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    Organic and Chemical-Free Foods

    Organic and Chemical-Free Foods

    Overview

    What is organic food?

    Food that is labeled "organic" has been grown or raised without chemical fertilizers, pest killers (pesticides), weed killers (herbicides), hormones, or drugs.

    This means that farmers and ranchers who grow organic food:

    • Use only natural pest killers, such as plant oils, soap, fungus-eating bacteria, or bugs that eat other bugs.
    • Use only natural fertilizers, such as manure or compost.
    • Feed their animals only organic food.
    • Don't give their animals antibiotics or growth hormones.
    • Don't use genetically modified organisms (GMOs).
    • Don't use irradiation, which means using X-rays or other types of rays to kill pests, change the way plants grow, or keep vegetables and fruits from spoiling as fast.

    Some countries, including the United States, have rules that govern when a farmer or rancher may use the organic label. Before a grower can use that label, a government inspector goes to the farm to make sure that the rules are being followed.

    Don't assume that food labeled "natural," "sustainable," "hormone-free," or "free-range" is organic. Look for the organic seal.

    What is the organic seal?

    The U.S. Department of Agriculture (USDA) has developed labeling rules for organic foods. The USDA organic seal and the word "organic" can be displayed on organic foods. This use is voluntary, so some organic foods may not be labeled as such.

    Single-ingredient foods. The word "organic" and the seal may appear on fruits and vegetables and on packages of meat, cartons of milk or eggs, cheese, and other single-ingredient foods that are grown or raised organically.

    Multi-ingredient foods. All ingredients or just some of the ingredients in a food may be organic. Look for the following:

    • If all ingredients are organic, the seal and "100% organic" are displayed.
    • If 95% to 100% of the ingredients are organic, the seal and "organic" are displayed. Any remaining ingredients must consist of approved nonagricultural substances or nonorganically produced agricultural products.
    • If at least 70% of the ingredients are organic, the seal is not displayed, but the package may say "made with organic ingredients."
    • If less than 70% of the ingredients are organic, no organic claims can be made. But specific organically produced ingredients may be listed on the side panel of the package.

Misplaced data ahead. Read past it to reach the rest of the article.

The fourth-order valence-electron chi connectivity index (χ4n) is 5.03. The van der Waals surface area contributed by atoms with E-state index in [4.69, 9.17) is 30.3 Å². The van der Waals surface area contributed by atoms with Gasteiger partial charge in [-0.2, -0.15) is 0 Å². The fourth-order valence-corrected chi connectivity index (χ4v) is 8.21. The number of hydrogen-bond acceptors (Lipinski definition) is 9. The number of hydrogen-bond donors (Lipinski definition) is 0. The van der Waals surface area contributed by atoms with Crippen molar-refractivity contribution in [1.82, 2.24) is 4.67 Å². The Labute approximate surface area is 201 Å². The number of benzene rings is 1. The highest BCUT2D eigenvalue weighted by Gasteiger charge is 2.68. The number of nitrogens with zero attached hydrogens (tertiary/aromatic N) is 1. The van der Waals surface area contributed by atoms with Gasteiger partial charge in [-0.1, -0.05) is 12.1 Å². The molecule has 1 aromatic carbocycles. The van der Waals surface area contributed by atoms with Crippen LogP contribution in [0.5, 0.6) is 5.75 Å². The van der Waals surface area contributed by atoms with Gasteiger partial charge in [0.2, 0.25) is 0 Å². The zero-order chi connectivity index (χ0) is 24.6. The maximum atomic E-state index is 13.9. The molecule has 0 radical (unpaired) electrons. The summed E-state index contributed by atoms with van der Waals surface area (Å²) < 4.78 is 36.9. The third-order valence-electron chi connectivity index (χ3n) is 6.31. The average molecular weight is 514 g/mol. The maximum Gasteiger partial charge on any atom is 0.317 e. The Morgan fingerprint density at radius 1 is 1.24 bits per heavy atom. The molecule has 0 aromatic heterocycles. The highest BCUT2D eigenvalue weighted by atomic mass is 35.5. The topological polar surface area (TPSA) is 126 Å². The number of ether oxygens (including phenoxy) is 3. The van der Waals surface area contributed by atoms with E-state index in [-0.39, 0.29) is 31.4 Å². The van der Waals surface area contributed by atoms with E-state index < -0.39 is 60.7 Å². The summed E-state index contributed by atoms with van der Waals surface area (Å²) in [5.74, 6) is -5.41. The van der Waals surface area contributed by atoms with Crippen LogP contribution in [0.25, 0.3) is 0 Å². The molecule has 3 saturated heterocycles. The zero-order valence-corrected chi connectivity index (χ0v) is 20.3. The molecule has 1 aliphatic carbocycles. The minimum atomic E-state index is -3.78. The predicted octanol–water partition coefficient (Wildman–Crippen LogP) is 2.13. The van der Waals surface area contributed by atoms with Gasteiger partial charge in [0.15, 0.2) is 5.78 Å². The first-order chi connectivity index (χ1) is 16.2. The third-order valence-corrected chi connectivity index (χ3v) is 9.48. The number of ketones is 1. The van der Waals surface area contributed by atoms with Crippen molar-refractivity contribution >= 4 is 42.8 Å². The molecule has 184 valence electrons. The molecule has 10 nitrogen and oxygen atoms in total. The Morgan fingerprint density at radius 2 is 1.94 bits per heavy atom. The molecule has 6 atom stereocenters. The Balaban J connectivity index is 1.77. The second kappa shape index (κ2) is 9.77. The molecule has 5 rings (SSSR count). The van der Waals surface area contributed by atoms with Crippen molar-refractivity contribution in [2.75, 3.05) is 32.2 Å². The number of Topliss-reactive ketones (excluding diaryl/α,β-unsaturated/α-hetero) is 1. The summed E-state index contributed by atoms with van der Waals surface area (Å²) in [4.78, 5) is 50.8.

Why does organic food usually cost more?

    Food that's grown organically may cost more than conventionally grown foods for many reasons, including these:

    • It takes more labor to grow plants and raise animals without the help of chemical fertilizers, pesticides (chemicals that kill pests), and drugs.
    • It can cost organic cattle ranchers twice as much to feed their animals, because they must use organic feed.
    • Conventional, or nonorganic, farmers and ranchers often get money from the government so that they can sell their food for lower prices. Many organic farms are too small to get this help from the government.

    You may be able to save money by shopping around. Sometimes the price of organic products is close to the price of conventional ones, especially when they are in season or on sale.

    What do you need to know about organic food?

    More and more organic foods are showing up in the produce aisles of local grocery stores. It can be confusing to know when to buy organic versions of your favorite foods. Many people buy organic food because they are worried about the environment. And many people buy organic food to avoid chemicals, especially pesticides, in their food.

    You may have these questions about organic food:

    • Is it safer? Foods with the organic label have much less pesticide residue compared with most nonorganic foods. Foods grown with pesticides can have small amounts of pesticide left on the food when it gets to the store. Studies have shown that being exposed to large amounts of pesticides can cause harm. But they have not shown that the amounts of pesticides left on most nonorganic foods are enough to cause harm.
    • Is it more nutritious? There is not enough evidence to say that organic food is more nutritious than nonorganic food.
    • Is it better for children? Children may be more sensitive than adults to pesticides and other chemicals because they are still growing. And they eat more food for their weight than adults do. Products such as organic milk and organic baby food can be good choices for your peace of mind.
    • Does it taste better? There is no evidence that organic food tastes better just because it's organic. But organic food is usually fresher, because it doesn't contain preservatives and it needs to be eaten sooner. Fresher food usually tastes better.
    • Is it better for the environment? In general, yes. Many organic farmers and ranchers work to conserve water and soil. Pesticides can kill birds and small animals and make it hard for them to reproduce, so using less of these toxic chemicals is good for the environment.
    • Is it better for animals? Usually, but conditions vary. For example, organic ranchers must let their cattle graze in open pastures. But some ranchers do that only part of the time, confining the animals to corrals the rest of the time. Most chickens raised on conventional farms live in crowded conditions, so they are given antibiotics to keep them from getting sick. Organic chickens can't be given antibiotics, so they are provided with more living space and access to the outdoors.